Staten Island, NY - Computer users, frustrated with insecurities
and quirks in their programs, have started turning to software psychologists
to solve their problems.
majority of my patients are from the Outlook family," said noted
software psychologist, Dr. Quentin Bates. "The various versions
suffer from a variety of maladies mostly stemming from inherited
insecurities, which are only compounding by the ceaseless teasing
these products endure."
Dr. Bates explained that most software he has treated could be helped
with therapy and a digital Prozac called Upgradium, which comes in
convenient patch form. Side effects of Upgradium include instability,
mood swings and occasionally total code breakdown.
"Software that can't be helped with medication or therapy can
undergo electroshock therapy, though since this sometimes damages
hardware we only advise it in extreme cases," said Dr. Bates.
The popularity of the Internet has also allowed for software psychologists
to hold group therapy sessions where programs with similar issues
can discuss them in a safe environment.
Tim Hudson took his RealOne Player to therapy, because the program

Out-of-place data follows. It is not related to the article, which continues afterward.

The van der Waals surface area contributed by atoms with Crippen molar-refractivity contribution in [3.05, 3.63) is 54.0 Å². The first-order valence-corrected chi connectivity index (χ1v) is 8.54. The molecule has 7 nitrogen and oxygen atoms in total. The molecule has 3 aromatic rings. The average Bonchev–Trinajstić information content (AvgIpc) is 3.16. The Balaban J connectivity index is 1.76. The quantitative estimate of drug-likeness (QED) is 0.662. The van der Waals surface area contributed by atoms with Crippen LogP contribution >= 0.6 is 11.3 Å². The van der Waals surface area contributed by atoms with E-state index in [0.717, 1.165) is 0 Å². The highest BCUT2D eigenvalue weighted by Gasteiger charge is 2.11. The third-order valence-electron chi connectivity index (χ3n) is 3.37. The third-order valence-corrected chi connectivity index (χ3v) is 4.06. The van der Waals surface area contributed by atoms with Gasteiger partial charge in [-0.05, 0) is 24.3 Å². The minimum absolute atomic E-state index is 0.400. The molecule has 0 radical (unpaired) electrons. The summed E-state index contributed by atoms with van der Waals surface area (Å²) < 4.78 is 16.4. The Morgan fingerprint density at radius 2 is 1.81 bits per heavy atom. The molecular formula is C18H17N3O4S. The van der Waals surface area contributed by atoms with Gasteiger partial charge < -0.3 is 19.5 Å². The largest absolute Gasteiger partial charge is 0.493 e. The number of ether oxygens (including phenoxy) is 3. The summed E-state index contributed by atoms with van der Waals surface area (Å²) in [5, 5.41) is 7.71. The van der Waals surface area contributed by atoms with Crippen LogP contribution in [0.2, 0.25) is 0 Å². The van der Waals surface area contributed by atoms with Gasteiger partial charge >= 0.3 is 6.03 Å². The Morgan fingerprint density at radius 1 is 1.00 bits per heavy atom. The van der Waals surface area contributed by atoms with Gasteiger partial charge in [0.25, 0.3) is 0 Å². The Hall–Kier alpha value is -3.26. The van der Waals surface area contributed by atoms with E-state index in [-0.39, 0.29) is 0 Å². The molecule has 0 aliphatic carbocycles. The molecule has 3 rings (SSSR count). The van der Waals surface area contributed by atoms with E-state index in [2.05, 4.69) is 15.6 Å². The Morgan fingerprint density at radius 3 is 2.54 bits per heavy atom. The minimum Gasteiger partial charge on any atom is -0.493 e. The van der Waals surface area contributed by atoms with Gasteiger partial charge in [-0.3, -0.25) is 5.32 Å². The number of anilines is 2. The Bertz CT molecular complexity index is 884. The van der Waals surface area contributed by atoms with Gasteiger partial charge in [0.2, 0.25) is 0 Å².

exhibited constant control issues. "It always wanted a spot
on my desktop, and kept taking over file extensions without asking.
I tried telling it to stop several times, but it wouldn't listen.
That's when I sought out Dr. Bates," said Hudson.
Microsoft noticed the trend towards software psychologists last
year and has started training Microsoft Certified Software Therapists
(MCST) and recently added Microsoft Therapist 2003 to their popular
office productivity suite.
Shelly Harmon from Microsoft explained the importance of proper
software therapy, "Software with mental issues is not productive
software. You can't have your word processor behaving nicely one
day, then acting out the next. Microsoft Therapist 2003 will help
alleviate those mood swings."
According to a survey by Gartner Group, 85% of software programs
suffer from insecurities, instability, and control issues.
Scott Small contributed to this article.
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